Thursday, day 1 back at work, is over. I decided to tempt fate as my roommates had, and venture a run in the nearby middle-class neighborhood across Biscayne. Huge mounds of debris, a lack of streetlights, and perilously close shaves with oncoming cars, not to mention wary homeowners shouting “acuestese ya!” all contributed to cutting my exercise short. Slightly disheartened, I jogged home to pack up for our outing to Brickell. M’s boyfriend M had power back, so the plan was to pick up some tasty takeout and watch the O.C. en masse while charging various portable electronic devices and/or showering with hot water (oh, the novelty). This was now becoming a habit, so we all assumed that the trip would go according to schedule. Cervantes, now officially batty due to his extended time alone in the house, got packed up with his litterbox to accompany the dPlace crew.
Oh, oh, how little I knew then.
Sweaty, hungry, and tired we show up with backpacks full of clean clothes and towels, three Baja Fresh carryout bags, a litterbox, three computers, four cellphones, and one angry, angry cat. Up the elevator, down the hall, turn the corner, and turn the knob…Wait. Why didn’t the knob turn?
Unfortunately, M’s roommate (against M’s warning) had locked the door and we were keyless. Stupefied, we stand in the hall for a moment, the clock ticking down minutes ’till 8:00 pm, when our show starts. Lo and behold, who should show up but one of M’s friends from the building across the hall! Saved! Glory Day! Plan B goes into effect: haul all our shit over to unknown-friend-of-M’s apartment and chill out until someone shows up with a key. Sure, fine. We plop down on the couches, begin our dinner while Cervantes cowers in the bathtub, refusing to move. Things are improving: there’s television, we’ve now been fed, and there’s hope for the future.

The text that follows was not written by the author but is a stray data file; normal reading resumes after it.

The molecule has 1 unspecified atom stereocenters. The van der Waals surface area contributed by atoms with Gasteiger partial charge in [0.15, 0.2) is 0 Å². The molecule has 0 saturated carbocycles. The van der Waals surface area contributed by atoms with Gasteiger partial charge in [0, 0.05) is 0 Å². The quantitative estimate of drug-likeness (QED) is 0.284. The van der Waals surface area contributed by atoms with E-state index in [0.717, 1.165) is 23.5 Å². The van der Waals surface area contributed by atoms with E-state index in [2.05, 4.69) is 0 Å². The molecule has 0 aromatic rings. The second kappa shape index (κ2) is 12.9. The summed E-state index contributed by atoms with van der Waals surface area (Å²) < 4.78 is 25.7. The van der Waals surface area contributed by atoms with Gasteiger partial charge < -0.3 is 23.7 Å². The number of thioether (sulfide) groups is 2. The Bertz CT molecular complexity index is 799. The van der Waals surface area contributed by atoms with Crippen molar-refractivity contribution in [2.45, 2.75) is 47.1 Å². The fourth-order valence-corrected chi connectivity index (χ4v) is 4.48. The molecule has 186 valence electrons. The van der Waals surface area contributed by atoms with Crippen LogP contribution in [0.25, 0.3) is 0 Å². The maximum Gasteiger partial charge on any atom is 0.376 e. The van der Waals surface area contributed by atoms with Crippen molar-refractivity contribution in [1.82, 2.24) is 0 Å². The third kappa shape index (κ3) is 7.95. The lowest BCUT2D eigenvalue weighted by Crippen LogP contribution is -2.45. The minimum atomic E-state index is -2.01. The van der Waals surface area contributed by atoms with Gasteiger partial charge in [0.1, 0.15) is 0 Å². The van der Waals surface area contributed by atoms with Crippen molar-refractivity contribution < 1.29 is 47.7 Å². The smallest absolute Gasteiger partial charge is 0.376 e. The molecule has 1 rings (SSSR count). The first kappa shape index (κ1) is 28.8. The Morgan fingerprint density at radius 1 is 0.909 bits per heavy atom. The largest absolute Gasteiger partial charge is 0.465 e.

Circa 8:30 the fire alarm starts. Please, please let it be a test. Please, please somebody have burnt popcorn and it just goes away. 8:40, and the screaming alarm has not abated. In a bit of a panic, I grab the most important thing I can think of and rush out of the building with Mary, VA and Carlos. Thus, at 8:45 pm, there I was sitting in the middle of a parking lot littered with glass shards from blown out windows cradling a hyperventilating cat, still in my running clothes.
FYI: low point of the month.
For another 30 minutes, we watched as fire trucks arrived, inspected the building, and determined that the elevator malfunction which triggered the alarm was indeed harmless. This entire time, poor little Cervantes is wheezing harder and harder into the crook of my arm as his little synapses explode with sensory overload. Flashing lights, screeching cars, street cleaning, fire sirens, the whole 9 yards plus an extra two feet. Around 9:20 one of M’s roommates finally arrives, we do a quick feline handoff to get the poor guy inside a building, and we try to get back into building 2. Plan C goes into effect: retrieve belongings from building 2, rejoin cat and host in building 1, shower, then sleep back home in the dark.
But wait…there’s more! As we’re coordinating Plan C, the doors to building 2 swing shut as the firemen leave. Now, it is nearly 10:00 pm, and we’re stuck in the lobby of building 2 trying to get someone to let us into the locked 4th floor of the building. After Mary totally sketched out one resident, we conceded defeat to the gods of catastrophe and collapsed in the leather chairs next to the fake ficus.
Plan D comes through in the end; we held out until the guy who actually lived in building 2 came home, snatched our things as quickly as possible, showered in a rush in M’s apartment (located at the top of building 1), dragged the cat out from under the bed, and drove back to our own humble abode.
At 11:30 pm I crawled into my own bed, knowing full well that I’d have to stumble out of it again in a few hours’ time to light the candles and get up for work.
Let it suffice to say that on Sunday evening, after 13 full days without power, we were all glad to be ABLE to turn off the lights and go to bed.